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Printing Industry Exchange ( is pleased to have Steven Waxman writing and managing the Printing Industry Blog. As a printing consultant, Steven teaches corporations how to save money buying printing, brokers printing services, and teaches prepress techniques. Steven has been in the printing industry for thirty-three years working as a writer, editor, print buyer, photographer, graphic designer, art director, and production manager.

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Brochure Printing: Scrutinize Specs for Recurring Jobs

“The specs will be the same as last year’s job.”

As a printing broker, I love recurring publications, anything from book printing to brochure printing jobs. However, I don’t like to make assumptions. So when I read these words recently in an email from a client, I carefully reviewed the specs from last year’s job.

What to Look For (Don’t Forget to Review Any New Post Office Requirements)


My client’s job is a 3-panel (6-page) brochure. Last year’s version was a Z-fold piece (like an accordion, with the panels folding back and forth in a “zigzag” manner). Since then, my client has sent a similar brochure to a commercial printing supplier I represent, but it had a barrel fold (also known as a wrap fold), with all panels folding in the same direction, end over end, without zigzagging. This is an important distinction–and a departure from last year’s job specifications–so I corrected the specification sheet.

Press Run

Last year the brochure printing run was 1,000 copies with two separate mailing lists of 500 each. This year the lists are shorter: 300 addresses each. I learned this from the email, so I again updated last year’s specification sheet.

Finished Size

The specifications note a finished size of 10.2” x 4.5”. This will stay the same as last year’s job. That said, I recently received a list of US Postal Services design requirements for self-mailers. Effective January 5, 2013, there were some changes in USPS requirements. The new maximum size for a self-mailer is 6” x 10.5”. Fortunately, my client’s job will meet this requirement. Nevertheless, it’s still important to stay abreast of USPS mail design requirements. A mistake in size could either trigger a postal surcharge or get the job rejected outright. (The lesson: Don’t assume that last year’s specification sheet meets this year’s postal regulations.)

Paper Weight

Like last year’s brochure, this year’s version will be a 4-color job printed on 80# white gloss cover stock. According to the update from the Post Office, self-mailers weighing up to 1 ounce must be printed on at least 70# text weight paper, and self-mailers weighing more than 1 ounce must be printed on at least 80# text weight paper. My client’s paper stock exceeds these regulations significantly, but again, it’s important to know that 20# and 24# bond (i.e., laser printing/photocopy paper) will not meet the USPS specifications.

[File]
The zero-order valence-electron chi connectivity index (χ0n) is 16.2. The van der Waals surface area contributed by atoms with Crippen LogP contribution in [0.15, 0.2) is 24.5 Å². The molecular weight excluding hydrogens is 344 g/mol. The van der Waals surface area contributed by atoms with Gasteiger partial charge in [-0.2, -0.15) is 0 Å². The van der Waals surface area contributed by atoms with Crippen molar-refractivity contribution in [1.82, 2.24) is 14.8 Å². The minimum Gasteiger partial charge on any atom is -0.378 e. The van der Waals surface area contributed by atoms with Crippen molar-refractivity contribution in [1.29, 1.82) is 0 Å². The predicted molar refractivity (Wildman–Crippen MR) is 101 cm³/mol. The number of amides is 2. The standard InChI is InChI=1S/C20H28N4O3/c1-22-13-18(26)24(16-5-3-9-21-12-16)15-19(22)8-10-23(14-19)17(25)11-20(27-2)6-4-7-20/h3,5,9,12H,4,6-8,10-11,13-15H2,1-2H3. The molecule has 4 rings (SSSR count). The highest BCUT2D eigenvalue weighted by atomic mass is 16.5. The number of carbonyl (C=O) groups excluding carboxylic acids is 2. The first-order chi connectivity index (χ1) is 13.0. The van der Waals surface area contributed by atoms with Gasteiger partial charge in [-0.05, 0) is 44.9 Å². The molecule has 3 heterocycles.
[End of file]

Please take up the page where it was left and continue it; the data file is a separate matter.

Other Specifications

The Post Office has made changes in its requirements for self-mailers pertaining to tabbing, glue dots, finished size, paper weight, address-panel placement, placement of remittance envelopes, and placement of folds. Getting these specifications right will save money and prevent aggravation.

What You Can Learn from This

  1. If your client says the custom printing job will be the same as last year, make that a starting point for a completely new specification sheet. Then determine what actually will change and update the specification sheet accordingly.
  2. Stay current with postal regulations (size, formatting, tabbing, etc.). You can get this information online or from the bulk mailing specialist at the Post Office. If you have any doubt whatsoever as to the accuracy of your design, go to the Post Office and show a physical mock-up of the job to a bulk mail specialist.
  3. Keep in mind that the specification sheet is a contract with your commercial printing supplier (and probably the best reminder of what actually will change from year to year in a recurring print job).
  4. Consider all aspects of the project, from prepress (the format in which the job goes to press), to custom printing, to finishing (folding, binding), to mailshop, fulfillment, and distribution. Make and update checklists as needed to help yourself review all aspects of the job.
  5. Once you have updated last year’s specification sheet, check everything again. It’s easy to miss something. Then save a copy of the completed form for reference next year (by which time you may have forgotten the detailed changes from this year’s version).
  6. Make sure the printer and your client (or boss) agree with all information in the specification sheet. The document may remind them of things they have forgotten to address as well.
  7. Finally, maintaining a specification sheet of recurring publications will help you see whether prices from commercial printing vendors are competitive and accurate from year to year. If something looks odd (such as a dramatic price increase year over year), ask your custom printing supplier to explain why.

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